Bipartisan Bill Would Push Neighborhood Caucuses | The Daily Feed

Monday, January 16, 2012

Bipartisan Bill Would Push Neighborhood Caucuses

Posted By on January 16, 2012, 5:03 PM

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Rep. Kraig Powell, R-Heber City, and Sen. Karen Mayne, D-West Valley City, are pushing a bill that would better advertise party caucuses and prohibit other public meetings to be held on the same day. “Until Utahns realize this is where the political decisions are made -- at local neighborhood party caucuses -- then the majority of Utah citizens are not going to have a strong voice in Utah politics.”---

This March, party caucuses will meet to elect delegates for state and county convention. It’s the system that has come under fire from some who believe hard-core party activists dominate the caucuses and then select extreme candidates at election time. For Powell, an immediate solution to this common complaint would be to raise awareness of the caucuses to get more Utahns involved. Since the meetings are one night, every two years, Powell and co-sponsor Mayne hope their bill would help more Utahns take advantage of the caucuses.

The bill is unique in that it would be the first-ever to amend the Utah Open and Public Meetings Act to specifically say when public meetings can’t be held in that it would not allow a city-council meeting or school-board meeting to be scheduled on a caucus night. It’s also unique in that a government entity—the Lieutenant Governor’s Office—would be advertising partisan meetings for the Utah Republican and Democratic parties. “Some people might say, ‘Why is the lieutenant governor getting involved in partisan notifications?’ The reason under the bill is because cities and school boards need to know the official word that this is the night they are not going to be able to hold meetings,” Powell says. “So the lieutenant governor needs to get that notice out.”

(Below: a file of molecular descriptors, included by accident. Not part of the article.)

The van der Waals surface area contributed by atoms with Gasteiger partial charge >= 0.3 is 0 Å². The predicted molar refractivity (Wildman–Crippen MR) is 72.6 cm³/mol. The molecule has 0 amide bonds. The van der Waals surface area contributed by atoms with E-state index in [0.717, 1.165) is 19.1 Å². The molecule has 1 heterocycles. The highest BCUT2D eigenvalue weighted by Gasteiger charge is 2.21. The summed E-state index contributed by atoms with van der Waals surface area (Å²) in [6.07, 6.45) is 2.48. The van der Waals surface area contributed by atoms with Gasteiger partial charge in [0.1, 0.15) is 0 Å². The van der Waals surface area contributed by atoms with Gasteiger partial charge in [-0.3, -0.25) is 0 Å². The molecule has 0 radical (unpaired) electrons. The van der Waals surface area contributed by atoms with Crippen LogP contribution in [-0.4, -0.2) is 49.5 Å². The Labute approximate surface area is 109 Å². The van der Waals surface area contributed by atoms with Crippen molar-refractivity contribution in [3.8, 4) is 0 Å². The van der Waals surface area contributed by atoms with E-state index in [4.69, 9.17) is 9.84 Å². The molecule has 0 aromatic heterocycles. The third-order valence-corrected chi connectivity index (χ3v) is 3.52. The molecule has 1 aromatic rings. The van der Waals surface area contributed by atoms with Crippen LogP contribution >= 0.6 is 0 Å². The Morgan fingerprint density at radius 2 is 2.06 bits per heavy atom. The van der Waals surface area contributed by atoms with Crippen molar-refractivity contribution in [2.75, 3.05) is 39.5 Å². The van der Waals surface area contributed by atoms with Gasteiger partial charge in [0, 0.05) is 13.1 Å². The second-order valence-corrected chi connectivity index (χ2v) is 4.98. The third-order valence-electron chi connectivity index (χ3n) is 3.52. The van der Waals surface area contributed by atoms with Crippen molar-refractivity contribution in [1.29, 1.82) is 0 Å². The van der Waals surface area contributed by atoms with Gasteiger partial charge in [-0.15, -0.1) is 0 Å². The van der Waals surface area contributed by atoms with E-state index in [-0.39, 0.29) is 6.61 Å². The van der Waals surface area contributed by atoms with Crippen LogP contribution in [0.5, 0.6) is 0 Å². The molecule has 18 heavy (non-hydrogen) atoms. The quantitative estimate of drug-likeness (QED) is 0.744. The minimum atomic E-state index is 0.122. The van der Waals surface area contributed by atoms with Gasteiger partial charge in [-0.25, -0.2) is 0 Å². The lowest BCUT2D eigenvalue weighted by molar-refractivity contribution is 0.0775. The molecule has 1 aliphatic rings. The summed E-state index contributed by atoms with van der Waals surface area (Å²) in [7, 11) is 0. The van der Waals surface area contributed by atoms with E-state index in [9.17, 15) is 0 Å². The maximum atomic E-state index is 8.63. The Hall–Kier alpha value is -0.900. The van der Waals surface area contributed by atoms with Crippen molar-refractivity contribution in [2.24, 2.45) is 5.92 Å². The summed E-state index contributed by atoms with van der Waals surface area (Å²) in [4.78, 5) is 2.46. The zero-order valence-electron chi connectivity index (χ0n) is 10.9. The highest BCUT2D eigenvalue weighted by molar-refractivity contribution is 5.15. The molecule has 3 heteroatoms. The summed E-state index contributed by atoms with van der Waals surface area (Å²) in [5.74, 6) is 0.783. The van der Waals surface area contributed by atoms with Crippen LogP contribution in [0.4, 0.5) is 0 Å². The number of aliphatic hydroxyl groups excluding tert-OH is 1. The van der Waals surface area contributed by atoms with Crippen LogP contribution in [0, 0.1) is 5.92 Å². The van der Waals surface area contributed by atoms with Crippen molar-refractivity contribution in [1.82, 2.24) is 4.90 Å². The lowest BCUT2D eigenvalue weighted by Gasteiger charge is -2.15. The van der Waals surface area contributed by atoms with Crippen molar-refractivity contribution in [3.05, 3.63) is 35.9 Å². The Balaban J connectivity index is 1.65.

Powell says that with so much in Utah politics resting on caucuses and conventions, average Utahns need to get involved in the system, rather than avoid it out of the perception that they can’t have a voice in the system.

“We need to reverse that mentality,” Powell says. “If you really want to take the party back, you need to show up with your friends.”

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